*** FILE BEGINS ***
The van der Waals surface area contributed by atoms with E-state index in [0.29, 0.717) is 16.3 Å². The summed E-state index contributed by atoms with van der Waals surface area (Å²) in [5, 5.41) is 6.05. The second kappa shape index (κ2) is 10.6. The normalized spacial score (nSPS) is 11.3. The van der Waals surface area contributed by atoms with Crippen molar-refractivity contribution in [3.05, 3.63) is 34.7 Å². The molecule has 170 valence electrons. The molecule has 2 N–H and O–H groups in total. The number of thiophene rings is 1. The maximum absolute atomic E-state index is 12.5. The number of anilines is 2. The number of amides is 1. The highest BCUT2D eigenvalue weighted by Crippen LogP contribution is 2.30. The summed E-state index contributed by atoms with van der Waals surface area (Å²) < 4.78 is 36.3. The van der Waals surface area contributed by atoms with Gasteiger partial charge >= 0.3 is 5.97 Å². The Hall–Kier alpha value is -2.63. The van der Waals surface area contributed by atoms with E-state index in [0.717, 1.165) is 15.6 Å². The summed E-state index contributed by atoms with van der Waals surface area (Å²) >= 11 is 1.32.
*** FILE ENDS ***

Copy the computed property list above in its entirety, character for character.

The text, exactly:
The van der Waals surface area contributed by atoms with E-state index in [0.29, 0.717) is 16.3 Å². The summed E-state index contributed by atoms with van der Waals surface area (Å²) in [5, 5.41) is 6.05. The second kappa shape index (κ2) is 10.6. The normalized spacial score (nSPS) is 11.3. The van der Waals surface area contributed by atoms with Crippen molar-refractivity contribution in [3.05, 3.63) is 34.7 Å². The molecule has 170 valence electrons. The molecule has 2 N–H and O–H groups in total. The number of thiophene rings is 1. The maximum absolute atomic E-state index is 12.5. The number of anilines is 2. The number of amides is 1. The highest BCUT2D eigenvalue weighted by Crippen LogP contribution is 2.30. The summed E-state index contributed by atoms with van der Waals surface area (Å²) < 4.78 is 36.3. The van der Waals surface area contributed by atoms with Gasteiger partial charge >= 0.3 is 5.97 Å². The Hall–Kier alpha value is -2.63. The van der Waals surface area contributed by atoms with E-state index in [0.717, 1.165) is 15.6 Å². The summed E-state index contributed by atoms with van der Waals surface area (Å²) >= 11 is 1.32.